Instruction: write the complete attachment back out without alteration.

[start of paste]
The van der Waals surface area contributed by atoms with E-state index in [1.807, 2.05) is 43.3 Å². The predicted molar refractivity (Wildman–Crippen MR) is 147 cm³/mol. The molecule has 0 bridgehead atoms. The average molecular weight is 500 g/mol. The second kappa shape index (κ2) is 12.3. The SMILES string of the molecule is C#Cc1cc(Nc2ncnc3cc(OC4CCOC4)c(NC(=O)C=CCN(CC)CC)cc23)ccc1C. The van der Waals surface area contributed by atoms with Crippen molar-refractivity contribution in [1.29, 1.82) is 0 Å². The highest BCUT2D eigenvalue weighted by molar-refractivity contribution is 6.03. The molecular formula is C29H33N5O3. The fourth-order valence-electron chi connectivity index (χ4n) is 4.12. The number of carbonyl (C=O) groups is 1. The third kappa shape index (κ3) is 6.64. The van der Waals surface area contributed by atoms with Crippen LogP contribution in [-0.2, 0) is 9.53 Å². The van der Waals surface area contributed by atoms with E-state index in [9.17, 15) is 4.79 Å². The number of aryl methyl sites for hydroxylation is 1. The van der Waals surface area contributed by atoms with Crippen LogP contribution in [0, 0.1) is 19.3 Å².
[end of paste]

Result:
The van der Waals surface area contributed by atoms with E-state index in [1.807, 2.05) is 43.3 Å². The predicted molar refractivity (Wildman–Crippen MR) is 147 cm³/mol. The molecule has 0 bridgehead atoms. The average molecular weight is 500 g/mol. The second kappa shape index (κ2) is 12.3. The SMILES string of the molecule is C#Cc1cc(Nc2ncnc3cc(OC4CCOC4)c(NC(=O)C=CCN(CC)CC)cc23)ccc1C. The van der Waals surface area contributed by atoms with Crippen molar-refractivity contribution in [1.29, 1.82) is 0 Å². The highest BCUT2D eigenvalue weighted by molar-refractivity contribution is 6.03. The molecular formula is C29H33N5O3. The fourth-order valence-electron chi connectivity index (χ4n) is 4.12. The number of carbonyl (C=O) groups is 1. The third kappa shape index (κ3) is 6.64. The van der Waals surface area contributed by atoms with Crippen LogP contribution in [-0.2, 0) is 9.53 Å². The van der Waals surface area contributed by atoms with E-state index in [9.17, 15) is 4.79 Å². The number of aryl methyl sites for hydroxylation is 1. The van der Waals surface area contributed by atoms with Crippen LogP contribution in [0, 0.1) is 19.3 Å².